It will survive he says but only as a state-supported indulgence like Classical music. He further contends that ‘the hallmark of our contemporary culture is an active resistance to difficulty in all its aesthetic manifestations, accompanied by a sense of grievance that conflates it with political elitism’. This leaves even less scope for poetry to attract a popular audience, especially given an inherent predilection for mystery. Conversely, considering Muldoon’s stature, what remains of the tradition survives by recourse to even greater abstraction. This is the “rule breaking” of an already dated post-Modernism.
Since the nineteenth century – linked perhaps to the increased pace of life produced by the railway, the steamship and the telegraph – poetry has been in decline relative to prose. But until recently it has filtered through and resonated with a wider audience. Much of what remains has descended into self-parody.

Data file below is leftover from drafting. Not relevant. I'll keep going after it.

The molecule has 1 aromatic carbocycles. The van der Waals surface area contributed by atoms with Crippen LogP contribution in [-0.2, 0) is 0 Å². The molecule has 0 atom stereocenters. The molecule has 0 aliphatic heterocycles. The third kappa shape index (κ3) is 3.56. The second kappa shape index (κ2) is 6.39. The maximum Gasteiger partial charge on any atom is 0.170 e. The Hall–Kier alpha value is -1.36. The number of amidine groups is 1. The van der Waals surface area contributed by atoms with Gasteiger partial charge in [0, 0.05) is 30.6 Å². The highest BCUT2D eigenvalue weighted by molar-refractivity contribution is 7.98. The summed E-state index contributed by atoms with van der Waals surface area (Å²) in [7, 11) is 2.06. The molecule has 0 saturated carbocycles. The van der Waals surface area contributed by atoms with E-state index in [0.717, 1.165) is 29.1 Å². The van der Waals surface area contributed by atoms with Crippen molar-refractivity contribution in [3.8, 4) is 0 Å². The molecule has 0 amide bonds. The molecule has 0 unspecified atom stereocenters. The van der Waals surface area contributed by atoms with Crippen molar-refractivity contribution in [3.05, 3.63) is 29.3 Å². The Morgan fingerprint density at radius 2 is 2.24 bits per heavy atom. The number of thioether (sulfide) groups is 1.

Paradoxically, however, versifying endures through popular forms such as slam, and song especially. These bring a visceral immediacy, although the scope for depth is diminished, and the great exemplars of the past are increasingly forgotten. This is perhaps a necessary dislocation before a revival.
More hearteningly Ramazani observes: ‘I began writing this book as a consideration of poetry’s dispersal into its others. But as I studied ever more examples of just such melding, I found time and again that poems reassert themselves as poems even in the moments of seeming to fuse with their others.’ The timeless, and primal, patterns of poetic speech reasserts itself notwithstanding the excesses of the current masters.
Poetry needs to grow a new skin for the old ceremony. Until then it will inhabit the space between the angling notes and the Church of Ireland notices, and political decay may continue apace. We need new heroes to measure ourselves against.
(Published in Village Magazine, March, 2017)